Opinion

Trump disregards slayed journalist

October 23, 2018

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Trump disregards slayed journalist

The Saudi government confirmed on Oct. 20, three weeks after the disappearance of Jamal Khashoggi, a Saudi journalist and Washington Post columnist, that he was murdered. Khashoggi went missing on Oct. 2 after visiting the Saudi Arabian consulate in Istanbul, Turkey to obtain marriage documents for his wife. The Saudi government claimed for nearly three weeks they had no idea what happened to Khashoggi, but confirmed there was a physical altercation that ultimately ended in Khashoggi’s death. Eighteen people have been detained, and the foreign minister of Saudi Arabia stated it was a rogue operation as the group exceeded the level of their authority, according to a CNN article.

The Turkish government stated there was audio evidence suggesting that Khashoggi’s death happened during an interrogation in the consulate. It is widely believed that Khashoggi was murdered for writing unfavorably about the Saudi Royal family, particularly about Mohammed bin Salman, the Crown Prince of Saudi Arabia.

U.S. President Donald Trump should impose sanctions on Saudi Arabia and condemn the actions of the Saudi government. The murder of Khashoggi is a human rights violation. The United States Constitution guarantees the unalienable right to free speech, religion, protest and the press. Khashoggi was a journalist and Trump needs to stand up for these rights on the international stage. Khashoggi was standing up to government corruption by reporting on issues in his home country. This is the kind of person a United States president should be supporting; not Mohammed bin Salman.

Khashoggi’s disappearance led to a drop in Saudi stock markets and retraction of several potential investors from the Future Investment Initiative held by the Kingdom’s Sovereign Wealth Fund. Viacom CEO Bob Bakish, Uber CEO Dara Khosrowshahi, J.P. Morgan Chase CEO Jamie Dimon and World Bank President Jim Yong Kim were a few of the individuals who pulled out of the conference, along with many other high profile companies.

Trump should be taking a hard stance on Saudi Arabia. If multiple businesses made a coordinated and decisive effort not to support Saudi Arabia, then why did Trump not impose any sanctions?

Trump tweeted on Oct. 15 that Saudi King Salman Bin Abdulaziz Al Saud denied knowing anything about the disappearance of Khashoggi. This is apparently all it takes to convince Trump there was no wrongdoing. Or maybe it could be Trump’s business ties to Saudi Arabia that influenced his lack of a response. Trump told a 2016 rally crowd in Alabama that Saudi Arabia spends $40-50 million on Trump apartments.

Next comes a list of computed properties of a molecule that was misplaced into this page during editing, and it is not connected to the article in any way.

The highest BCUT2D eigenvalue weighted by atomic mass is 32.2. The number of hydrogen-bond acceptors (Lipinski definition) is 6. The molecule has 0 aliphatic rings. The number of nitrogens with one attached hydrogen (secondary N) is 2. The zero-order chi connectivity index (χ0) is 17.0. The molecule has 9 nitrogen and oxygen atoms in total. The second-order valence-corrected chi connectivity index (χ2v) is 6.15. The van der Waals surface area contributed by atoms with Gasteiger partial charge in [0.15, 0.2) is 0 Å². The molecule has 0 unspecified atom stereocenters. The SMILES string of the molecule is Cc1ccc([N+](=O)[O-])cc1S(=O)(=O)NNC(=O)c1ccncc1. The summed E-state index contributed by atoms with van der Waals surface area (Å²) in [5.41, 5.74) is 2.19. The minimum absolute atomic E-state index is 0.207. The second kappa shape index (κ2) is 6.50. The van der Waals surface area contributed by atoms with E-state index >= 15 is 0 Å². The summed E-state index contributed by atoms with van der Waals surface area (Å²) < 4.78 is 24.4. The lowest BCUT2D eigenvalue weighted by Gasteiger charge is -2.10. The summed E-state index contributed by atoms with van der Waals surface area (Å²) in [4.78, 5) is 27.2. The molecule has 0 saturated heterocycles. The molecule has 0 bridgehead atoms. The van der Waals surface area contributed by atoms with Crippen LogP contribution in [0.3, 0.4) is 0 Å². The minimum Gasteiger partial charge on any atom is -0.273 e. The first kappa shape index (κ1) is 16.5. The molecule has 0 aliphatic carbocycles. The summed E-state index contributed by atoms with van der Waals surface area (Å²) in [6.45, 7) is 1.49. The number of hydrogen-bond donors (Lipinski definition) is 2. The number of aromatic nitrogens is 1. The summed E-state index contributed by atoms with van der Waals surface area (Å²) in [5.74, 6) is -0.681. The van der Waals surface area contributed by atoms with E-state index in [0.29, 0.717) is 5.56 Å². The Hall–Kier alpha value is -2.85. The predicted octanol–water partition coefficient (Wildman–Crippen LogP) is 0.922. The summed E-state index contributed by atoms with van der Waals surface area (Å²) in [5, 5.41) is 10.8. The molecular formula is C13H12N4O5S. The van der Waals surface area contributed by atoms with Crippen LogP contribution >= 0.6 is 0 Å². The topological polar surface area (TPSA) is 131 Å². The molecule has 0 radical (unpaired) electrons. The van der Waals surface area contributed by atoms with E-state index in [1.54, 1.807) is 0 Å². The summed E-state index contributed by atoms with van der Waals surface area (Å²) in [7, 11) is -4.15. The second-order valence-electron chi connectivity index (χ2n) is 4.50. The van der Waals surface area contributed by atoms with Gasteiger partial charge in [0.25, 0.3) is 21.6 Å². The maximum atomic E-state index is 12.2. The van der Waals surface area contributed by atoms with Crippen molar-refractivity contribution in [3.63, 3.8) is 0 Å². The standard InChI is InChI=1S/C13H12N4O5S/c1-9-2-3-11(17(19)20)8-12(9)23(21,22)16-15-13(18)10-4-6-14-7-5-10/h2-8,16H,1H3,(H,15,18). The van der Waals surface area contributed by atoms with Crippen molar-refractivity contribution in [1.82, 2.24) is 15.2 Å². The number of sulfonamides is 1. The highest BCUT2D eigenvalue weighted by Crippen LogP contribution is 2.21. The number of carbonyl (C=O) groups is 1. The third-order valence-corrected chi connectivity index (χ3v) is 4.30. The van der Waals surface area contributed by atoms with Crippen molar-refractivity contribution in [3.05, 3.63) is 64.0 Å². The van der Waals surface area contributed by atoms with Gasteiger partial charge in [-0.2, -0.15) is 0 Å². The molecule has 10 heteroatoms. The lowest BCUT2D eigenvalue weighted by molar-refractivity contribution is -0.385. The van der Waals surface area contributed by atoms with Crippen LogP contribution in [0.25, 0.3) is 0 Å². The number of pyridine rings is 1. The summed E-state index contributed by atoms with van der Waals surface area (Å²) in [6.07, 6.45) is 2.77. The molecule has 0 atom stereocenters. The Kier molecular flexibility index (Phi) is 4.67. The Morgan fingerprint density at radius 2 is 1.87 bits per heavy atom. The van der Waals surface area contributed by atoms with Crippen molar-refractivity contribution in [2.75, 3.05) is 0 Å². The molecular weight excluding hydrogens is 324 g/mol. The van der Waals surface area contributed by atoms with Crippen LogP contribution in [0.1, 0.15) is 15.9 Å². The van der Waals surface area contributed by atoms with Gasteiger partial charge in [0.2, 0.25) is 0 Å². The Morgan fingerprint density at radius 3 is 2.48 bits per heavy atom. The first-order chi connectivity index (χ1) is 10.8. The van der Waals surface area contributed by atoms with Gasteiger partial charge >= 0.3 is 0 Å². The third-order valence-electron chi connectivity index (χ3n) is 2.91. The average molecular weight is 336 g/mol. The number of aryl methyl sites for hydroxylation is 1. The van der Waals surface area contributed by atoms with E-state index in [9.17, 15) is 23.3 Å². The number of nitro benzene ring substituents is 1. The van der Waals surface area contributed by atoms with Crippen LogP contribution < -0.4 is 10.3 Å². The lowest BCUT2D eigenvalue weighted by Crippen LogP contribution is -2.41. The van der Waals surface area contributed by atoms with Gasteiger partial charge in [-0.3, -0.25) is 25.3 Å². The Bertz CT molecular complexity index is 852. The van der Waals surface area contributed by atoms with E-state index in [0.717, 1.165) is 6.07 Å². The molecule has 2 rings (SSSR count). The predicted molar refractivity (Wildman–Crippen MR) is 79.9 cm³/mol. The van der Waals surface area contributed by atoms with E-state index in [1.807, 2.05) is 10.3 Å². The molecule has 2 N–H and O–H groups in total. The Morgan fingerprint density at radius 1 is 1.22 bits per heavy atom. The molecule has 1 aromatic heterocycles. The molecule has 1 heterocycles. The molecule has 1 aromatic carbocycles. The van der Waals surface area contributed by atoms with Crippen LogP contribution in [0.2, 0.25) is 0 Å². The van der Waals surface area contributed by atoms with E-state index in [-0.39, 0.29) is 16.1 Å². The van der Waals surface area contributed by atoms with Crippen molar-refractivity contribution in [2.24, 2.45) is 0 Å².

This should have been the first sign that Trump will not take a stance by imposing any type of sanction as the United States is heavily reliant on Saudi Arabian oil. The United States consumed 955 thousand barrels per day of Saudi Arabian crude oil in 2017, according to a report from the United States Energy Information Administration.

Saudi Arabia is the United States’ number one customer for arms, according to a weapons list of about $110 billion worth of weapons from companies like Lockheed Martin. United States imports from Saudi Arabia exceeded our exports to the country, creating a trade deficit between the nations. This deficit is approximately $5.36 billion, according to the United States Census.

This would not be the first time Trump undermines the importance of journalists. He called journalists the “enemy of the people” and championed a culture of “fake news” in an attempt to invalidate journalism. During a rally in Montana on Oct. 18, Trump applauded a congressman for body slamming a journalist. The crowd cheered Trump on. This is a dangerous message that diminishes our First Amendment right to free press.

Khashoggi’s life matters and Trump should take a harder stance against Saudi Arabia despite the economic ramifications that may arise from imposing sanctions. Trump has a duty to uphold the Constitution of the United States. Sure, Khashoggi was in the Middle East, but practicing the First Amendment right to free press should be universal. This should be an opportunity to extend journalist protections to Saudi Arabia and Turkey through economic sanctions until the Saudi government is willing to include journalist protections under the Saudi Arabian Constitution.

If Trump treats this as a slap on the wrist, it will speak volumes about his ties to Saudi Arabia, specifically Mohammad bin Salman, as well as the value he places on journalists’ lives. According to an Associated Press interview with Trump on Oct. 17, he compared the alleged murder of Khashoggi to the accusations against Brett Kavanaugh.

 There is a pattern emerging with the way Trump deals with accusations and it comes at the expense of credible sources and the lives of journalists like Khashoggi.Trump stated that consequences could be severe if the Saudi’s were found responsible for Khashoggi’s death. There is more than enough evidence proving that the Saudis are responsible. 

The Saudis denied having any knowledge of Khashoggi’s disappearance. They lied to the world and they lied to Trump.
It is time for Trump to act by imposing sanctions and standing up for the First Amendment abroad as well as the basic human rights Saudi Arabia should have shown to Khashoggi.

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